Russell 2000 Seasonality – Is a Sell off Coming?

The Russell 2000 traded to a new record high this week.  Traders on wall street are celebrating.

In the meanwhile, the Russell 2000 Seasonality is warning traders that the usual annual sell off could happen at any time.

Before I show you some charts, it’s important to read here about stock market seasonality is.


What Does Russell 2000 Seasonality Look Like?

Here is a chart of Russell 2000 seasonality.

This chart represents the average monthly moves of the last 20 years.  The exact period is from 1990 to 2009.

One of the most noticeable aspects is how the Russell 2000 Index tends to get bearish starting in June and bottoms out in late October.

This Russell 2000 seasonality chart looks very similar to the overall SP500 index chart also.


Now that you know the seasonal weakness of the Russell index, you might be wondering how often does this seasonality ring true?

Let’s look at another chart to answer that question.

Russell 2000 Seasonality Accuracy

The chart below is very remarkable, and shows that the seasonal pattern occurred a total of 17 out of 30 years.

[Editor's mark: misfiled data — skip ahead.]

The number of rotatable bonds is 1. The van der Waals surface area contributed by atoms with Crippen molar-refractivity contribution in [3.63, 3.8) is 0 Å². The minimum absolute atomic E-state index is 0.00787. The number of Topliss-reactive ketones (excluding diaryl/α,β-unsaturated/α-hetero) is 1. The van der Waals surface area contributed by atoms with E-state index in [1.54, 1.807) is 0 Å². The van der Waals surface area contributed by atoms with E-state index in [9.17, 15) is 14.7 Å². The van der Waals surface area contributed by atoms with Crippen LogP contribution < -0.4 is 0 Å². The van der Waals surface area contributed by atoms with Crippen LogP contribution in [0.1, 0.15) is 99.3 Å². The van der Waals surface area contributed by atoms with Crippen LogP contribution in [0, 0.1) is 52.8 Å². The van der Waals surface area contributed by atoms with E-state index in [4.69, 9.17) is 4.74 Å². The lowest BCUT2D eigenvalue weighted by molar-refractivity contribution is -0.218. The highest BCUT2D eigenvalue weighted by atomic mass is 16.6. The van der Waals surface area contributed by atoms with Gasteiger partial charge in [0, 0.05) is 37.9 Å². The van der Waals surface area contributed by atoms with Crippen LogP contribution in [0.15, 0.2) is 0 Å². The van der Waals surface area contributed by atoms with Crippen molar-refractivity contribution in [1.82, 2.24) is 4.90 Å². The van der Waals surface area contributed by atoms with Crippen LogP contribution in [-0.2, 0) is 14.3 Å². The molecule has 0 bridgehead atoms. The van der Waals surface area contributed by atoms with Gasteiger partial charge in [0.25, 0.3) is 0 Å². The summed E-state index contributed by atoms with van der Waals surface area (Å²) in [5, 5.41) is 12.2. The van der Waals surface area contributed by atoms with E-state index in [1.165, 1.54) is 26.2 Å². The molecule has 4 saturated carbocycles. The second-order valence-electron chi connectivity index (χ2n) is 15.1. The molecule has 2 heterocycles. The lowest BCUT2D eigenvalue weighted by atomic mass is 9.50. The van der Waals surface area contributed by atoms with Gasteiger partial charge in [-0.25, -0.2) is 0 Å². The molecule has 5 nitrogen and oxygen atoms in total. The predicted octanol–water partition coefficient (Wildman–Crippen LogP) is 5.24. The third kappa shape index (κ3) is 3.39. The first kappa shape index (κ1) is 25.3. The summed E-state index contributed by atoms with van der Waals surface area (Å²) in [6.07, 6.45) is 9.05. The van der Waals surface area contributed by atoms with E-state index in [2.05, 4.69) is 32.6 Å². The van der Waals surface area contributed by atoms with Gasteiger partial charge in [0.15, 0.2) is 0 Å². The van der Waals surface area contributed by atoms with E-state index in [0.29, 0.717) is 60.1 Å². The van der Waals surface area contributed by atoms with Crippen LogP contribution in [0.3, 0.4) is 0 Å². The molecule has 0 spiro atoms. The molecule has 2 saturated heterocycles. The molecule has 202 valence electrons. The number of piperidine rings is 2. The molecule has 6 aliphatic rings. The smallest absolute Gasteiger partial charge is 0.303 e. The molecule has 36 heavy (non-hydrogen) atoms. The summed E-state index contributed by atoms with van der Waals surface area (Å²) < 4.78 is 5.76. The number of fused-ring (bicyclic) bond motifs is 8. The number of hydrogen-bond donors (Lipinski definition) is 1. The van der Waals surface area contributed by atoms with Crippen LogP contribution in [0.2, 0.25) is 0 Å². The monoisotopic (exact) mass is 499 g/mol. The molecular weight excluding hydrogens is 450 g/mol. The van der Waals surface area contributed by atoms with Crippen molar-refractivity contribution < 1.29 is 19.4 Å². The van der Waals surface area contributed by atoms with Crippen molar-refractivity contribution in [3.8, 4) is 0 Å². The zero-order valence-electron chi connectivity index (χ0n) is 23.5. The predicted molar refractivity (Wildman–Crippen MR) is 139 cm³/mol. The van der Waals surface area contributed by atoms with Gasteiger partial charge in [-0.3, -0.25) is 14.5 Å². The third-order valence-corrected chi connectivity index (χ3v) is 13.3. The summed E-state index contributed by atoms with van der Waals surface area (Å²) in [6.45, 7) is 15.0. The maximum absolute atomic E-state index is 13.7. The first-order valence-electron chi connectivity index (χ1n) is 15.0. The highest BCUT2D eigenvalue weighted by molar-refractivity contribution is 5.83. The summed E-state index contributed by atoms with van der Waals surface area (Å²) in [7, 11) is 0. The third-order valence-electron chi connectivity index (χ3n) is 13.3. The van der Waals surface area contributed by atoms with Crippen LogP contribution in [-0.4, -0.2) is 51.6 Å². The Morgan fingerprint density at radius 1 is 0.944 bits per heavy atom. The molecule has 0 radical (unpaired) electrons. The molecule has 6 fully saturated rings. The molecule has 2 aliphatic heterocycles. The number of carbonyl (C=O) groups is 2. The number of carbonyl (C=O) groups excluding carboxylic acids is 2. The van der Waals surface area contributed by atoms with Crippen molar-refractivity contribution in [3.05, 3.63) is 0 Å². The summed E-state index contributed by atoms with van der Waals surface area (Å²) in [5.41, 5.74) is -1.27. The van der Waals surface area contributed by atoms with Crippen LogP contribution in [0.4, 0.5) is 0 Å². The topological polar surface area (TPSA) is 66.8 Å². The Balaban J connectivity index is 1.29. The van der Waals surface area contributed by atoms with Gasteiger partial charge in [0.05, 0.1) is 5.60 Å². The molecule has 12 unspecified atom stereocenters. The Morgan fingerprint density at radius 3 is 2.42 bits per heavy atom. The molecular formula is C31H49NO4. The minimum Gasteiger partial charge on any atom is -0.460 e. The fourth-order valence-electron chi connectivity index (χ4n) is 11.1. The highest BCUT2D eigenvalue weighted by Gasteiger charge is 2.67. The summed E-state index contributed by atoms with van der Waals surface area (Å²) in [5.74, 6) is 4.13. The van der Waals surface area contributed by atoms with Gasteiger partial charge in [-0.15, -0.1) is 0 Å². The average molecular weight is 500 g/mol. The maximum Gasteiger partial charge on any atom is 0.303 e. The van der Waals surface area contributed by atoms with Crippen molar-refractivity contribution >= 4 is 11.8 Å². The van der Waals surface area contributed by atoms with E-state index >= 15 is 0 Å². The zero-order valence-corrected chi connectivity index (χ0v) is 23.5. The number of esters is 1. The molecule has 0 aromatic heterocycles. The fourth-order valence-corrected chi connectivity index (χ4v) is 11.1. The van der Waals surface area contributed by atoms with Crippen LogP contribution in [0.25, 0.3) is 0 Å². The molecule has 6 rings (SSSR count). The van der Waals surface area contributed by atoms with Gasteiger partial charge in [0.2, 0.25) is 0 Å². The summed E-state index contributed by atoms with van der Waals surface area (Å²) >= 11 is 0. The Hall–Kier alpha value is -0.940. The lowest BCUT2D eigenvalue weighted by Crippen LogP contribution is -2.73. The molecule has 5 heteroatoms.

That is a total of 56%, which may not be a certainty but should definitely be respected.

One thing you will notice is that when Russell 2000 seasonality is accurate, the extent of the drop is very large.  In 2009 it dropped over 25%, the same as the big 1987 stock market crash.

In the 13 years in which the Russell 2000 index actually increased, the size of the rally was not as significant.

So what does this mean in a simple sentence?




Russell 2000 Seasonality – Conclusion

You cannot afford to ignore the Russell 2000 seasonality trend, because if you do the consequences can be disastrous.

Weak seasonal trends are a warning, but not a certainty.

As a trader, you should be protecting your open long positions at the very least.

We will be looking at initiating some bear put spreads to take advantage of the weakness, and get more aggressive as the drop accelerates.

If the Russell 2000 continues it’s bullish run and defies seasonality, we will quickly cut our losses and move on to the next opportunity.

In the end, professional traders always manage risk first and foremost.


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The information contained in this post is solely for educational purposes, and does not constitute investment advice. The risk of trading in securities markets can be substantial. You should carefully consider if engaging in such activity is suitable to your own financial situation. TRADEPRO Academy is not responsible for any liabilities arising as a result of your market involvement or individual trade activities.